The results show that Mayawati has regained some of the confidence of Dalits. Minorities are now flexible to vote for the BSP if it is seen as the principal challenger to the BJP in the state, exhibited in the results of Meerut and Aligarh. However, it continues to lag behind the SP in the overall seats.

3. SP Remains Principal Challenger to BJP, Congress Was Never a Force Anyway

The SP failed to open its account in mayoral posts, losing the post which an independent backed by the party had won in 2012. Its competitor, the BSP, won two mayor posts. Despite this, the SP has won the second highest number of seats after the BJP.

The numbers speaks volumes of Akhilesh Yadav’s leadership, who, despite not campaigning, gained vote share.

Source: UP Election Commission
Source: UP Election Commission

The Congress’ poor run in UP continues.

Its candidate finished fourth in Rahul Gandhi's bastion Amethi, indicating a tough fight in the 2019 Lok Sabha Elections against Smriti Irani. This performance couldn’t have come at a worse time for Rahul, as he will be elevated to the party president post soon.

Had the Congress and the SP continued its alliance, they would have equaled BJP’s performance in terms of vote share in nagar panchayat elections. Food for thought for the two parties.

4. Yogi Adityanath Emerges as Undisputed Leader of Party in UP, Hindu Face of BJP in 2019

Adityanath's name as Chief Minister was finalised at the last minute for UP. As per buzz, Manoj Sinha was Narendra Modi’s and Amit Shah’s choice for the coveted post. The RSS dug its heels and thrust Adityanath’s name, highlighting that the mandate was for Hindutava. He is now the Hindutava face of the party.

The UP CM has been campaigning in Kerala and Gujarat. In municipal elections, he campaigned fiercely holding many rallies and road shows. While credit for the Lok Sabha and Assembly win is rightly given to Modi, this win is due to the Yogi factor. He is steadily positioning himself as Modi’s heir post 2024.

His claim for the top post has gotten a boost from these results.

5. Without Mahagathbandhan, There's No Chance for Opposition Parties in UP

After the drubbing in the Assembly elections, the SP, BSP, and Congress talked of a grand alliance on the lines of Bihar. Showing maturity, both Akhilesh and Mayawati declared that they were ready to shake hands to keep at bay the so-called communal forces.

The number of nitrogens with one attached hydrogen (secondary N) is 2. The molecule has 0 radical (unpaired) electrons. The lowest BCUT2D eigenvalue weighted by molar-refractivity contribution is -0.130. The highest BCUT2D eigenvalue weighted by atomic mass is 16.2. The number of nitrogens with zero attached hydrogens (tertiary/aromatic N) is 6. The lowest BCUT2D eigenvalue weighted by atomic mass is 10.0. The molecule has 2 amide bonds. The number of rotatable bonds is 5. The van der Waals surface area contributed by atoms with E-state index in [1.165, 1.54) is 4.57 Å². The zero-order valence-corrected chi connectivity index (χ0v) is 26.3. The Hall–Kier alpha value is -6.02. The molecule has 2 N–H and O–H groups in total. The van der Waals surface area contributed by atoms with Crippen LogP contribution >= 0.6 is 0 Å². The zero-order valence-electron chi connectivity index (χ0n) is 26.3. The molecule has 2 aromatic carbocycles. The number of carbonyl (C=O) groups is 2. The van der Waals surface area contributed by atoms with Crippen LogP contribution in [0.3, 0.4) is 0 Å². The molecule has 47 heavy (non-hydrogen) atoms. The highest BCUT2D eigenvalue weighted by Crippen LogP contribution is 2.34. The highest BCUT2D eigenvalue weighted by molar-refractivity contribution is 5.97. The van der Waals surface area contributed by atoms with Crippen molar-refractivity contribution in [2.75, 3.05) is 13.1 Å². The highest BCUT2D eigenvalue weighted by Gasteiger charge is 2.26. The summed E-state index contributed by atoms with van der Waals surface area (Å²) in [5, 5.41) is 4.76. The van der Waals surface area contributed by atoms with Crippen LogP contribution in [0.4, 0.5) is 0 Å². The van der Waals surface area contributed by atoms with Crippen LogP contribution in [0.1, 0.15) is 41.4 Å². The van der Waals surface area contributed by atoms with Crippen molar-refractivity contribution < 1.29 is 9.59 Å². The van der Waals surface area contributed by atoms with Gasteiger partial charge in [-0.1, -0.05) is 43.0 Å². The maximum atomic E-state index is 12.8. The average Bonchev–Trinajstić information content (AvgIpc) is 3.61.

However, no breakthrough was achieved and they all contested independently.

The only ray of hope for Opposition parties is to contest together and put up a united candidate against the BJP in 2019.

On a combined basis, SP+BSP+INC received 49.8 percent votes in the 16 mayoral contests versus BJP’s 41.4 percent. If SP+BSP+INC had contested together, the BJP would have been able to win just three of the 16 mayor posts.

I am not saying that these votes are easily transferable, there will be some leakage and translation losses. But, the broad social alliance of Dalits, Muslims and Yadavs – which comprise 50 percent of population – can put up a spirited fight against the BJP’s core support of upper castes and OBCs.

To conclude, the municipal results will provide a momentum to BJP’s claim to retain power in Gujarat. However, this doesn’t guarantee that the BJP will also do well in Lok Sabha polls in the state in 2019. One-and-a-half-years is a long time in politics.

Good show in Uttar Pradesh is key to Prime Minister Modi’s fortunes in next central elections, as state accounts for one-fourth of BJP’s tally in Parliament. To prevent the split of votes, Opposition parties need to take lessons from this defeat and negotiate to put up a broad anti-BJP alliance in the state.

(Amitabh Tiwari is an ex-corporate and investment banker turned political consultant and commentator. He can be reached @politicalbaaba. This is an opinion piece and the views expressed above are the author’s own. The Quint neither endorses nor is responsible for the same.)